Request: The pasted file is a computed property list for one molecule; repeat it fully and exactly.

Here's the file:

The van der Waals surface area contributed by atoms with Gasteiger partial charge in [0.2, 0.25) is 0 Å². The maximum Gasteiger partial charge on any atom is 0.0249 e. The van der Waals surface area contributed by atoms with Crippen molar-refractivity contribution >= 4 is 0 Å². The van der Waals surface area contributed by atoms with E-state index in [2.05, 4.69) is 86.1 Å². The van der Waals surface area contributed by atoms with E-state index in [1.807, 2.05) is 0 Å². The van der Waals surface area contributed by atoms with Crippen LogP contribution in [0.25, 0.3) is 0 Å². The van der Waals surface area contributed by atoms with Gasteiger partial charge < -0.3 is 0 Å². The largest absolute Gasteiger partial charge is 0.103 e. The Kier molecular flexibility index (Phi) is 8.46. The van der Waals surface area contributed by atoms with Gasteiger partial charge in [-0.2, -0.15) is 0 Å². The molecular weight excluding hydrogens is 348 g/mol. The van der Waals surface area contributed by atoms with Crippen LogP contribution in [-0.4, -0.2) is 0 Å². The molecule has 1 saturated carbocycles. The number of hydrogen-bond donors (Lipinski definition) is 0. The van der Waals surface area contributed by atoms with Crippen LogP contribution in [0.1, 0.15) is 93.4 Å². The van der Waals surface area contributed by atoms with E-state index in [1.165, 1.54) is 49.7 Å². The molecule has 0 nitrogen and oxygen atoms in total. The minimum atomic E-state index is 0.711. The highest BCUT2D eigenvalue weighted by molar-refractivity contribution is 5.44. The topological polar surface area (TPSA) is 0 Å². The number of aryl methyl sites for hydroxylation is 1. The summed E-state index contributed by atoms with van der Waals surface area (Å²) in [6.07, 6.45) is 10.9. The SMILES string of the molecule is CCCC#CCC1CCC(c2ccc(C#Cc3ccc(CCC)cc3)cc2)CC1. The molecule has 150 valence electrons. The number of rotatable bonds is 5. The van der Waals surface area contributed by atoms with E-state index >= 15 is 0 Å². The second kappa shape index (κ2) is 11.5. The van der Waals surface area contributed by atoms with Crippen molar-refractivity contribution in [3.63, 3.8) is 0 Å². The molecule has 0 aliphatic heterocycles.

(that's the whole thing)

The van der Waals surface area contributed by atoms with Gasteiger partial charge in [0.2, 0.25) is 0 Å². The maximum Gasteiger partial charge on any atom is 0.0249 e. The van der Waals surface area contributed by atoms with Crippen molar-refractivity contribution >= 4 is 0 Å². The van der Waals surface area contributed by atoms with E-state index in [2.05, 4.69) is 86.1 Å². The van der Waals surface area contributed by atoms with E-state index in [1.807, 2.05) is 0 Å². The van der Waals surface area contributed by atoms with Crippen LogP contribution in [0.25, 0.3) is 0 Å². The van der Waals surface area contributed by atoms with Gasteiger partial charge < -0.3 is 0 Å². The largest absolute Gasteiger partial charge is 0.103 e. The Kier molecular flexibility index (Phi) is 8.46. The van der Waals surface area contributed by atoms with Gasteiger partial charge in [-0.2, -0.15) is 0 Å². The molecular weight excluding hydrogens is 348 g/mol. The van der Waals surface area contributed by atoms with Crippen LogP contribution in [-0.4, -0.2) is 0 Å². The molecule has 1 saturated carbocycles. The number of hydrogen-bond donors (Lipinski definition) is 0. The van der Waals surface area contributed by atoms with Crippen LogP contribution in [0.1, 0.15) is 93.4 Å². The van der Waals surface area contributed by atoms with E-state index in [1.165, 1.54) is 49.7 Å². The molecule has 0 nitrogen and oxygen atoms in total. The minimum atomic E-state index is 0.711. The highest BCUT2D eigenvalue weighted by molar-refractivity contribution is 5.44. The topological polar surface area (TPSA) is 0 Å². The number of aryl methyl sites for hydroxylation is 1. The summed E-state index contributed by atoms with van der Waals surface area (Å²) in [6.07, 6.45) is 10.9. The SMILES string of the molecule is CCCC#CCC1CCC(c2ccc(C#Cc3ccc(CCC)cc3)cc2)CC1. The molecule has 150 valence electrons. The number of rotatable bonds is 5. The van der Waals surface area contributed by atoms with E-state index >= 15 is 0 Å². The second kappa shape index (κ2) is 11.5. The van der Waals surface area contributed by atoms with Crippen molar-refractivity contribution in [3.63, 3.8) is 0 Å². The molecule has 0 aliphatic heterocycles.